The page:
If you use this, I suggest you be careful about using your home address for the map pinpoint, since this could introduce negative factors, personal security-wise. Instead, use a nearby address, or use your work address.

It took me about one minute to set up this BlogMap for Natural Search Blog:

If you operate a blog that is about your local area, I also suggest using the hCard Microformat in your site design in order to best optimize for local search engines, though blog search engines likely haven’t set up special algorithms for locality specification yet. I previously blogged about how to use microformats to optimize for local search.

Another option BlogMaps offers is to just display a button that displays the number of Bloggers nearby, hyperlinked to a list of them – something you could use if your were concerned about displaying your location. They also offer a button for “your local opml”.

The Blogmap interface is very elegantly done – simple, and easy-to-use. No surprise that this was developed by one of the primary Microsoft Virtual Earth developers, Chandu Thota. Chandu just recently left Microsoft, and I’d bet they’ll miss him.

One suggestion to Chandu: it’d be really cool if you offered the option for bloggers to display the larger map that pinpoints all the top bloggers in your mapped area. I know he may’ve avoided doing this because of the cost of the maps that would need to be delivered. The way around this might be to offer this add-on service for users who wish to pay a subscription fee.

Leveraging Wikipedia for SEO: it’s no longer about the link juice

Recently when I blogged about the SEO benefits of contributing to Wikipedia, I alluded to some of the complex strategies and tactics around creating entries, keeping your edits from getting reverted, etc.

One of the benefits that can no longer be gained is link juice. That’s because rel=nofollow has just been instituted across all of Wikipedia and its sister sites (such as Wikinews).

Does that mean you no longer need to concern yourself with Wikipedia? Heck no! It is still a valuable source of traffic and, just as importantly, credibility. To have a Wikipedia entry for your company show up in the top 10 in Google for your company name gives a nice credibility boost. Even better if the coverage on your entry is favorable!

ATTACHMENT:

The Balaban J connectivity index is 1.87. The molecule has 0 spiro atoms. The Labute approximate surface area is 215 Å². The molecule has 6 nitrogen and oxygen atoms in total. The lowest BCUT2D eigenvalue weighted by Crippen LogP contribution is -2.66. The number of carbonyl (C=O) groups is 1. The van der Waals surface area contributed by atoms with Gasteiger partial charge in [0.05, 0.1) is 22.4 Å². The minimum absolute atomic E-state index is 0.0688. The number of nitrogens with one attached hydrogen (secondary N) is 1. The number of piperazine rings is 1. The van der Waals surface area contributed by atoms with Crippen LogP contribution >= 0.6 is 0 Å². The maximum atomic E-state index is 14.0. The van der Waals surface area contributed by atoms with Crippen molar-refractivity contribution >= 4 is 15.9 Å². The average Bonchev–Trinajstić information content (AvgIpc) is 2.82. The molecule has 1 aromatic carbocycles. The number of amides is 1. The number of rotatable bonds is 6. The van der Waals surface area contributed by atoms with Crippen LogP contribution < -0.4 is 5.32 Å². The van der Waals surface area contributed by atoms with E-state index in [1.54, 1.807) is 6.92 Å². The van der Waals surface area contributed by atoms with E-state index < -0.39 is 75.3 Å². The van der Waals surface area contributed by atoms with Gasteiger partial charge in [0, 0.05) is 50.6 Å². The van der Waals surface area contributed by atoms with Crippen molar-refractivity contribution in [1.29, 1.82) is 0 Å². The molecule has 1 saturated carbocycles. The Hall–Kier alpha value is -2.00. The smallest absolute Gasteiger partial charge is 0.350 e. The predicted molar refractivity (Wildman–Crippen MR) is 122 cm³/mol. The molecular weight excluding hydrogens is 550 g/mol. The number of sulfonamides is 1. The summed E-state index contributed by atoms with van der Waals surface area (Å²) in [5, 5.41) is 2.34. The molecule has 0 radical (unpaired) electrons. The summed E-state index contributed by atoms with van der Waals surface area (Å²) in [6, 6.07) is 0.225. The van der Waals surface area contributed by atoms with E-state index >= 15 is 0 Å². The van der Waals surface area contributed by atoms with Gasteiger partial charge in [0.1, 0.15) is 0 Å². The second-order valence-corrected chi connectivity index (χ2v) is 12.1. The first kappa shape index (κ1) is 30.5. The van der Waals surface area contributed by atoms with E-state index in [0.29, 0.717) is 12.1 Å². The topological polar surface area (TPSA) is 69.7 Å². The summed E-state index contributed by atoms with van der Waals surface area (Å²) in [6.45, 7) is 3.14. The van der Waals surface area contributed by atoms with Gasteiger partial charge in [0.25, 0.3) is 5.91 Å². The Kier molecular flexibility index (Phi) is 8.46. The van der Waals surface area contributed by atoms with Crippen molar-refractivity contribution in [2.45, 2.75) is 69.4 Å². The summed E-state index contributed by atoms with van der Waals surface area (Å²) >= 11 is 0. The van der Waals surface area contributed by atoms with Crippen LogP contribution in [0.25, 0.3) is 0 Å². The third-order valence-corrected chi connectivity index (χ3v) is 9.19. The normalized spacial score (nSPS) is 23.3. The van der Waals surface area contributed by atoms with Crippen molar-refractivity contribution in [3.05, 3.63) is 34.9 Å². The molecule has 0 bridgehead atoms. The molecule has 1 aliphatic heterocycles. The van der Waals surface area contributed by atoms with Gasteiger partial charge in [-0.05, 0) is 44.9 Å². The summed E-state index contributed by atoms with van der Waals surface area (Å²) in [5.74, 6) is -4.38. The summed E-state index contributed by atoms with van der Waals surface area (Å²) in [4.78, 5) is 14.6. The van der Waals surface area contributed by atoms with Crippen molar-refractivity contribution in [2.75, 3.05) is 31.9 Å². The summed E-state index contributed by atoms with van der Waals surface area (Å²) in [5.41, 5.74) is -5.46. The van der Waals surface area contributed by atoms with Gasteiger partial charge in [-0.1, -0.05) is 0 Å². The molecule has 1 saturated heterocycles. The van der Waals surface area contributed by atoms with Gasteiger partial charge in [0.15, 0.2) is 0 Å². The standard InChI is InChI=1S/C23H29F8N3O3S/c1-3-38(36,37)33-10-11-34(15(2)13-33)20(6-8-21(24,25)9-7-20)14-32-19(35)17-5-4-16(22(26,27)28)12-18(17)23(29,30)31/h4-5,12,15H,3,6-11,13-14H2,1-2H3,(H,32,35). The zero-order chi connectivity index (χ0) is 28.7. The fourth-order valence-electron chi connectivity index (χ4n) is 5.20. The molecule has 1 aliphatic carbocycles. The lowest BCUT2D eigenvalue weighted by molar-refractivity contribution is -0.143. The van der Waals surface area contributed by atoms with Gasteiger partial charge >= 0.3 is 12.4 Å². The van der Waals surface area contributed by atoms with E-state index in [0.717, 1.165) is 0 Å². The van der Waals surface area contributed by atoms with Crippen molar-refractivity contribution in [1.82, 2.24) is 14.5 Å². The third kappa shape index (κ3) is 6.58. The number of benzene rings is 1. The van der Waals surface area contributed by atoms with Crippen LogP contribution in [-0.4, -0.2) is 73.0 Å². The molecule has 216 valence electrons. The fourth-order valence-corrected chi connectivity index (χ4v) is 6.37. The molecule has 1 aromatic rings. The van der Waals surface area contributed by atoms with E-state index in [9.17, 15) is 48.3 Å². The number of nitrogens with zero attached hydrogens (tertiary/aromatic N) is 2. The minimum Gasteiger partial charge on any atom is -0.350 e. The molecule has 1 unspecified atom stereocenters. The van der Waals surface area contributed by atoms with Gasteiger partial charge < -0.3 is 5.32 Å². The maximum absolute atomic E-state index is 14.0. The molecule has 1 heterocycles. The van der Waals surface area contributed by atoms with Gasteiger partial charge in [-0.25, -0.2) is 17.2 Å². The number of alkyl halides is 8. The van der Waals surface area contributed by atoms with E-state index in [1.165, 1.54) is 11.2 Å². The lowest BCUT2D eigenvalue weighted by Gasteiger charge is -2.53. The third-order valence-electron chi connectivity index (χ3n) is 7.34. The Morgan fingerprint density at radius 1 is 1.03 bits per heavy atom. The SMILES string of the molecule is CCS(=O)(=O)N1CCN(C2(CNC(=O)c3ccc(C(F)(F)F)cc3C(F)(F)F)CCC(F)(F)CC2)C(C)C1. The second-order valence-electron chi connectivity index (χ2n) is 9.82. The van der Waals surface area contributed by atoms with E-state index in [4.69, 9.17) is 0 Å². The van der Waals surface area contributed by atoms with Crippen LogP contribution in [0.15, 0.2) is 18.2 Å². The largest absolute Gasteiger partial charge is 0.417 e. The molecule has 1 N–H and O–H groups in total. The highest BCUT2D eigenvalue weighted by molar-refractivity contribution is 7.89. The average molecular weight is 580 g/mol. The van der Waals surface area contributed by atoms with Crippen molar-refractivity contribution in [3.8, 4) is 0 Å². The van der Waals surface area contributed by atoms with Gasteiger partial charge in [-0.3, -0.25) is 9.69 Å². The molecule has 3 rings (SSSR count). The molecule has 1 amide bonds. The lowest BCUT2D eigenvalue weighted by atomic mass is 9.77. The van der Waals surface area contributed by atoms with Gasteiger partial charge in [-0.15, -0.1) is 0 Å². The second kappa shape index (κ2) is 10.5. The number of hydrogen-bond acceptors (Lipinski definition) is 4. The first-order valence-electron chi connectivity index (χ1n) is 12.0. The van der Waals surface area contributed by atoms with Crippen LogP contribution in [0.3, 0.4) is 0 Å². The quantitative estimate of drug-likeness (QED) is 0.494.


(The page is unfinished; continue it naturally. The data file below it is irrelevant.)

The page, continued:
Wikipedia is still key to the discipline of “reputation management.” By understanding the ins and outs of Wikipedia — navigating the landmines of notability criteria, not contributing your company’s entry yourself, disambiguation pages, redirects, User pages, Talk pages, etc. — you can potentially influence what is said about you on Wikipedia. Furthermore, if web pages that are critical of your company occupy spots in the first page of the SERPs, you can push them out and replace them with your Wikipedia entries. Because Wikipedia holds so much authority and TrustRank, it’s easy to get an entry into the top 10 for any keyword.

Back to the nofollowing of external links… I don’t think SEOs will leave Wikipedia any time soon due to this new development. Even though that was Jimbo Wales’ hope.

There is still significant incentive for SEOs to edit (and manipulate) Wikipedia so long as Wikipedia holds the top spot for important keywords such as “marketing” in Google.

Google Maps

Geez, I just posted an amalgamation of Google news, then a day later they launch another new service — Google Maps. I can’t seem to keep up with all the cool stuff that Google Labs pumps out. I love the way you can pan around by clicking and dragging with the mouse. Check it out!

Wikipedia, Maps